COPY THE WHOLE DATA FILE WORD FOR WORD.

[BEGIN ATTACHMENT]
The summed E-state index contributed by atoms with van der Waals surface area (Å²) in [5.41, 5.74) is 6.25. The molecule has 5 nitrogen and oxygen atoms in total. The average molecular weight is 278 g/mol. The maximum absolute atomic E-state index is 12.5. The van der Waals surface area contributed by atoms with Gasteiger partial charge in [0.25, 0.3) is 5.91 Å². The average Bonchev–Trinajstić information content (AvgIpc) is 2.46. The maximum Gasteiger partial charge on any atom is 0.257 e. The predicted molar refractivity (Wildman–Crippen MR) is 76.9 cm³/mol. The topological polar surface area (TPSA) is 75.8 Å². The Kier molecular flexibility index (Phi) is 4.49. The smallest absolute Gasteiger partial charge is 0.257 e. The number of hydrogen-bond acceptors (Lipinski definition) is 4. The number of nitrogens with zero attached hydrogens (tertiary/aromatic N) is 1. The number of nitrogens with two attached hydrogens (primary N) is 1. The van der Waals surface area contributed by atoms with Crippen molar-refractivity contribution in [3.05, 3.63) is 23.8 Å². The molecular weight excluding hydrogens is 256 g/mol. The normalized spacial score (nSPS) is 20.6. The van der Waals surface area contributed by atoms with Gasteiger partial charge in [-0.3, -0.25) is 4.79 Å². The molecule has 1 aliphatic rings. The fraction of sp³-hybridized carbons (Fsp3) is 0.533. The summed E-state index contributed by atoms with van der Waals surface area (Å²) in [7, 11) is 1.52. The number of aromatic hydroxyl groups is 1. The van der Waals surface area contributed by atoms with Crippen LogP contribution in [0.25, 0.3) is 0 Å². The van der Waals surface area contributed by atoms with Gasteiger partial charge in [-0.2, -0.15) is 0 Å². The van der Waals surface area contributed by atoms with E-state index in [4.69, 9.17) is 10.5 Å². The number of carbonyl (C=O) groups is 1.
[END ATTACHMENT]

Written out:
The summed E-state index contributed by atoms with van der Waals surface area (Å²) in [5.41, 5.74) is 6.25. The molecule has 5 nitrogen and oxygen atoms in total. The average molecular weight is 278 g/mol. The maximum absolute atomic E-state index is 12.5. The van der Waals surface area contributed by atoms with Gasteiger partial charge in [0.25, 0.3) is 5.91 Å². The average Bonchev–Trinajstić information content (AvgIpc) is 2.46. The maximum Gasteiger partial charge on any atom is 0.257 e. The predicted molar refractivity (Wildman–Crippen MR) is 76.9 cm³/mol. The topological polar surface area (TPSA) is 75.8 Å². The Kier molecular flexibility index (Phi) is 4.49. The smallest absolute Gasteiger partial charge is 0.257 e. The number of hydrogen-bond acceptors (Lipinski definition) is 4. The number of nitrogens with zero attached hydrogens (tertiary/aromatic N) is 1. The number of nitrogens with two attached hydrogens (primary N) is 1. The van der Waals surface area contributed by atoms with Crippen molar-refractivity contribution in [3.05, 3.63) is 23.8 Å². The molecular weight excluding hydrogens is 256 g/mol. The normalized spacial score (nSPS) is 20.6. The van der Waals surface area contributed by atoms with Gasteiger partial charge in [-0.3, -0.25) is 4.79 Å². The molecule has 1 aliphatic rings. The fraction of sp³-hybridized carbons (Fsp3) is 0.533. The summed E-state index contributed by atoms with van der Waals surface area (Å²) in [7, 11) is 1.52. The number of aromatic hydroxyl groups is 1. The van der Waals surface area contributed by atoms with Crippen LogP contribution in [0.25, 0.3) is 0 Å². The van der Waals surface area contributed by atoms with Gasteiger partial charge in [-0.2, -0.15) is 0 Å². The van der Waals surface area contributed by atoms with E-state index in [4.69, 9.17) is 10.5 Å². The number of carbonyl (C=O) groups is 1.